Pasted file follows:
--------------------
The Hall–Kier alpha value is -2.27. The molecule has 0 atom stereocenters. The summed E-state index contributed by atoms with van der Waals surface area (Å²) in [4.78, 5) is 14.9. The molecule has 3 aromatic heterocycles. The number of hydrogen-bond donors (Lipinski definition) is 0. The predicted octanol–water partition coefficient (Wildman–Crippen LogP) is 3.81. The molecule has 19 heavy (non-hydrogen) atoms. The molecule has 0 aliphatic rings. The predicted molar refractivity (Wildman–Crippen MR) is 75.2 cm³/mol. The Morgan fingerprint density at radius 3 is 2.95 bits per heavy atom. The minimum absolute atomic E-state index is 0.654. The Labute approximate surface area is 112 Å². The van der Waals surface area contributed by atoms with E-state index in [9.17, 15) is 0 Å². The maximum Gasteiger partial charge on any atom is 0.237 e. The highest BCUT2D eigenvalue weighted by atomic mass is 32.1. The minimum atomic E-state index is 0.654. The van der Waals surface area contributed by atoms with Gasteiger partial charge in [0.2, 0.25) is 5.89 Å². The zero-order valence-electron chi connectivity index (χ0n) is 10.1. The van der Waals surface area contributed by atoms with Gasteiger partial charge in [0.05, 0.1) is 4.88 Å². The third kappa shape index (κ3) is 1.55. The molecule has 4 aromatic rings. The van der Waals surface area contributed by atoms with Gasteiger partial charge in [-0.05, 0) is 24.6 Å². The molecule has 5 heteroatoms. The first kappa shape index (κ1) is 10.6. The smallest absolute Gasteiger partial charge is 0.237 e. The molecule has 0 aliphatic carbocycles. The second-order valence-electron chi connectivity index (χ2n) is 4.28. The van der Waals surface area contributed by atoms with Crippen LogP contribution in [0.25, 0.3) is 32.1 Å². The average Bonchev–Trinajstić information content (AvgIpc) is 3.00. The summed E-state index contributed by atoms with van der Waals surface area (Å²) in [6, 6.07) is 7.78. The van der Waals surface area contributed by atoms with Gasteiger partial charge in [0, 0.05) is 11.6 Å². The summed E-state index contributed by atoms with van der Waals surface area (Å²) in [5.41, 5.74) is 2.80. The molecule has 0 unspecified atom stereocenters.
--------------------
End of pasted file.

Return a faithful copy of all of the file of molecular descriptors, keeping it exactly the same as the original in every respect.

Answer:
The Hall–Kier alpha value is -2.27. The molecule has 0 atom stereocenters. The summed E-state index contributed by atoms with van der Waals surface area (Å²) in [4.78, 5) is 14.9. The molecule has 3 aromatic heterocycles. The number of hydrogen-bond donors (Lipinski definition) is 0. The predicted octanol–water partition coefficient (Wildman–Crippen LogP) is 3.81. The molecule has 19 heavy (non-hydrogen) atoms. The molecule has 0 aliphatic rings. The predicted molar refractivity (Wildman–Crippen MR) is 75.2 cm³/mol. The Morgan fingerprint density at radius 3 is 2.95 bits per heavy atom. The minimum absolute atomic E-state index is 0.654. The Labute approximate surface area is 112 Å². The van der Waals surface area contributed by atoms with E-state index in [9.17, 15) is 0 Å². The maximum Gasteiger partial charge on any atom is 0.237 e. The highest BCUT2D eigenvalue weighted by atomic mass is 32.1. The minimum atomic E-state index is 0.654. The van der Waals surface area contributed by atoms with Gasteiger partial charge in [0.2, 0.25) is 5.89 Å². The zero-order valence-electron chi connectivity index (χ0n) is 10.1. The van der Waals surface area contributed by atoms with Gasteiger partial charge in [0.05, 0.1) is 4.88 Å². The third kappa shape index (κ3) is 1.55. The molecule has 4 aromatic rings. The van der Waals surface area contributed by atoms with Gasteiger partial charge in [-0.05, 0) is 24.6 Å². The molecule has 5 heteroatoms. The first kappa shape index (κ1) is 10.6. The smallest absolute Gasteiger partial charge is 0.237 e. The molecule has 0 aliphatic carbocycles. The second-order valence-electron chi connectivity index (χ2n) is 4.28. The van der Waals surface area contributed by atoms with Crippen LogP contribution in [0.25, 0.3) is 32.1 Å². The average Bonchev–Trinajstić information content (AvgIpc) is 3.00. The summed E-state index contributed by atoms with van der Waals surface area (Å²) in [6, 6.07) is 7.78. The van der Waals surface area contributed by atoms with Gasteiger partial charge in [0, 0.05) is 11.6 Å². The summed E-state index contributed by atoms with van der Waals surface area (Å²) in [5.41, 5.74) is 2.80. The molecule has 0 unspecified atom stereocenters.